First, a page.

Thomas Graves, 1st Baron Graves

Graves, Thomas

Admiral Thomas Graves is best known for commanding the British fleet in its defeat at what many historians consider the decisive naval campaign of the War for Independence: the Battle of the Capes on September 5, 1781. His failure to break through the French navy's blockade of the Chesapeake Bay virtually guaranteed the surrender of Cornwallis' army one month later.

Thomas Graves was born in Cornwall on October 23, 1725, the son of a Rear Admiral. Graves followed his father into the navy and by 1743, after serving in the West Indies, was a Lieutenant in the 50-gun Romney in the Mediterranean during the War of the Austrian Succession. He was on board the Monmouth during the famous British victories off Cape Finisterre in 1747 and eight years later was promoted to Captain in command of the 20-gun Sheerness, then serving in the English Channel. Despite an official reprimand in 1757 for failing to capture a French merchant vessel, Graves advanced in rank and to the command of successively larger vessels, such as the 80-gun Cambridge in 1770. At the beginning of the American War for Independence, Graves was again serving in the English Channel but in 1777 was sent as part of a squadron to the West Indies. On March 19, 1779, he was promoted to Rear Admiral and returned to England.

In May 1780, he entered the War for Independence in earnest when he was sent with six ships-of-line to reinforce the navy in North America and serve as second-in-command to Admiral Mariol Arbuthnot. He was with Arbuthnot on March 16, 1781, when they engaged a French fleet off the mouth of the Chesapeake Bay that was attempting to assist the Marquis de Lafayette in disrupting British Major General Benedict Arnold's operations in Virginia. The British fleet arrived first and succeeded in holding off the French to maintain control of the Bay and access to Virginia. Graves assumed temporary command of the British navy in North America in July 1781 when Arbuthnot returned to England because of poor health.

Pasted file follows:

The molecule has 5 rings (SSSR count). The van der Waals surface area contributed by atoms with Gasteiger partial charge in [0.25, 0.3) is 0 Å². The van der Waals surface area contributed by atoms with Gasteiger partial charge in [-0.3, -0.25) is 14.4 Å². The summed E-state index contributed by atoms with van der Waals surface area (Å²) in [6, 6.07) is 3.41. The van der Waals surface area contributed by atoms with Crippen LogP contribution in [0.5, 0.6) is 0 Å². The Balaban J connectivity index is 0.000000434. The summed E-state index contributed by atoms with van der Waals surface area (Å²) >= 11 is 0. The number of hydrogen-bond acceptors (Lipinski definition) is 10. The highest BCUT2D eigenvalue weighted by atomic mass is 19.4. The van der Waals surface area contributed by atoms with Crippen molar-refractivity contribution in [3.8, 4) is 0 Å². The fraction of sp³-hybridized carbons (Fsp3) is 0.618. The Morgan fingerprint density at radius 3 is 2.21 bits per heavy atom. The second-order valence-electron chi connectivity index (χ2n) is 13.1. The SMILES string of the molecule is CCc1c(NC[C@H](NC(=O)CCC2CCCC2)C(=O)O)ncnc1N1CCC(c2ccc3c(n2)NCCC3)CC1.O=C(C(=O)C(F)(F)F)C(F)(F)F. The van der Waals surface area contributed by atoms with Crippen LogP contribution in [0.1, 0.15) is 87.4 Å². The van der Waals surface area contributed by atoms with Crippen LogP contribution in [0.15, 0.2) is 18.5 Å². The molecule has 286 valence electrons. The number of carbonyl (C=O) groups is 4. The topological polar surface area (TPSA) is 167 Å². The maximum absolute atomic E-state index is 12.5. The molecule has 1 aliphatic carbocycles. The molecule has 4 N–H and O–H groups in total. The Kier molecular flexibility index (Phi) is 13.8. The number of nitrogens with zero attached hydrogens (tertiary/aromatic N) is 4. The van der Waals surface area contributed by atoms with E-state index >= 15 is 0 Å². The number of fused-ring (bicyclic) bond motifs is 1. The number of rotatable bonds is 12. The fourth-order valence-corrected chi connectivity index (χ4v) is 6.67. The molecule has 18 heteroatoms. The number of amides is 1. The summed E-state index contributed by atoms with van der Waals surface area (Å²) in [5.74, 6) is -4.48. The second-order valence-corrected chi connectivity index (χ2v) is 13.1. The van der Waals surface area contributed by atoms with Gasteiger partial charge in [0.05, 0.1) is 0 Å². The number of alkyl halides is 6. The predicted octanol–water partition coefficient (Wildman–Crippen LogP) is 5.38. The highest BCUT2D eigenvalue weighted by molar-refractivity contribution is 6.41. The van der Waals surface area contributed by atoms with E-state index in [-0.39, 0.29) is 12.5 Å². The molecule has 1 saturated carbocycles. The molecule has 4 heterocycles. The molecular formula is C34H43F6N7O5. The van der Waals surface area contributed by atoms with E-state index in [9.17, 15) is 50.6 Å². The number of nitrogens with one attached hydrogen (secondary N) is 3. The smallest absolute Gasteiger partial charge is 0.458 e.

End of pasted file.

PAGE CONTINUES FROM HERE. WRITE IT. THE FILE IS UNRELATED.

Later in the summer of 1781, Graves received competing intelligence. One report, which proved false, informed him of a major French fleet headed to New England with critical supplies for the Americans. The other reports, which were true enough, revealed that the French fleet under Admiral de Barras in Rhode Island had set sail for an unknown destination and that Admiral de Grasse's squadron had departed the West Indies to head north along the American coast. Less than eight weeks into his command, and recently reinforced from the West Indies by Admiral Sir Samuel Hood, Graves gave chase on August 31 with a fleet of 19 ships-of-the-line. Graves reached the Chesapeake on September 5, 1781, to find de Grasse waiting for him, with 26 French ships-of-the-line barring the entrance to the Bay. Graves went into line of battle and attempted to close with the French but winds and currents carried both fleets out to sea. The action did not commence until late in the afternoon, with both sides inflicting heavy casualties on the other until sunset ended the engagement. For the next several days, the fleets kept each other in sight but, despite Graves' best efforts, were not able to close. Graves lost sight of the French on September 10 and returned to the Bay only to find on September 11 that de Grasse had united with Barras' fleet from Rhode Island, thereby outnumbering the British two-to-one. Graves immediately sailed to New York to reinforce and repair his ailing fleet, not knowing how dire Cornwallis' situation at Yorktown was rapidly becoming.

When Graves reached New York on September 20, the British commander-in-chief, Sir Henry Clinton, was preparing a relief force to go to Cornwallis' aid. On October 19, 7000 men, 25 ships-of-the-line and eight frigates set sail for Virginia. When they reached the Bay on October 27, Graves learned that Cornwallis had surrendered on the day of his departure, so the force changed course and returned to New York. Graves, having already received orders to report for duty in the West Indies, left for Jamaica on November 10. Shortly after arriving in the West Indies, Graves, concerned for his reputation following the debacle at Yorktown, requested and received permission to return to England to defend himself.

After a harrowing voyage during which Graves lost his flagship, the 74-gun Ramillies to a storm, he reached Ireland on October 10, 1782 and then proceeded straight to London. Although the ensuing months and years were exceedingly unpleasant as parliamentary inquiries into the conduct of the war caused an explosion of finger-pointing in political, military, and naval circles, Graves emerged relatively unscathed — at least officially — and continued his naval career. He was promoted to Vice Admiral in 1787 and Admiral in 1794. Graves was heavily engaged in battles once more with the French when war broke out in 1793, distinguishing himself particularly in the Battle of the Glorious First of June on June 1, 1794, during which he was seriously wounded and compelled to retire. For his service, Graves was created Baron Graves. He died at home in Cornwall on February 9, 1802.

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